Scoring candy (e.g. toffee, caramel, etc.) - What's the secret?
- FML Oct 21, 2003 02:39 PM
I have made various types of toffee and caramel over the past year, and while the flavor comes out great, I am never successful in cutting the candy into even squares. It either seems to "re-glue" together or is too hard to cut. Is the secret in the timing of when you cut it (e.g. the amount of cooling that the candy has done)? Or is it the recipe itself? Or the cutting tools? Or something else entirely? And does the process differ for different types of candy?
My thought it that it's completely impossible to break real toffee into regular-sized pieces, even with scoring. Even the Endstrom's people (who make such better toffee than me, i'm not worthy!) don't break their amazing confection into regular pieces, but rather it comes in shards. Unless the toffee is poured into molds I have no idea how to make it regular. Perhaps an electric jigsaw? Who knows.
Try freezing the candy and score it, pressing hard, using some razor that has a very narrow angle like an X-acto (clean). Tap the back of the candy with the handle of something right on were the scores are on the other side and break it then with your hands. This works best with small batches and larger pieces.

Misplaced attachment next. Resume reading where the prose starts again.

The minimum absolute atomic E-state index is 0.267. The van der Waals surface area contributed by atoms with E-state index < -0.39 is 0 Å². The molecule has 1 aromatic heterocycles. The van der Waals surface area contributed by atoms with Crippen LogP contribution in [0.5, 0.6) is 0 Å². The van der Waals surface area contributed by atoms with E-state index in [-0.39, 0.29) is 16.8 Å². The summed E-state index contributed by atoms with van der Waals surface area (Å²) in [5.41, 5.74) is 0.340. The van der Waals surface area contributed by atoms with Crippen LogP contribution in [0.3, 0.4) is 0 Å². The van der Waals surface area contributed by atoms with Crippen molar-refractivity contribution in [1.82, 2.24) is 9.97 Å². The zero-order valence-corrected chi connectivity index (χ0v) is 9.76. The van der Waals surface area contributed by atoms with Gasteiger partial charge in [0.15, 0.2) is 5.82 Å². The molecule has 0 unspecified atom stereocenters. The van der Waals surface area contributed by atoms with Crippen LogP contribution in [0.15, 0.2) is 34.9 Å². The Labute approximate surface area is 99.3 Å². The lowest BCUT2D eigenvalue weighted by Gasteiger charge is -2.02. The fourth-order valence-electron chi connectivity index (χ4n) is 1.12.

Try cutting it when it's cooled down somewhat - if it's too hot it will just fuse back together. This takes the correct timing - if too cold, of course, it will just shatter. And use an oiled knife. You'll still have to break it apart when it's cooled entirely - using the oiled knife just "scores" it so it will break more-or-less evenly. There will still be pieces that don't break into nice, tidy little squares or rectangles but don't worry - they'll still taste good!
For toffee I use an oiled pizza wheel. I start scoring a minute or two after I pour it onto an oiled marble board or the back of a non-stick baking sheet. I'll then rescore along the same lines until it starts to set up (only takes toffee a few minutes.) I don't get perfect diamonds, but that is a function of my inability to draw a straight line on graph paper. What I'm saying is you get the shape you cut.
The couple of times my caramel has turned out, I've just used a very heavy knife, well oiled. Much better shapes since I have a long, straight instrument and a pivot point.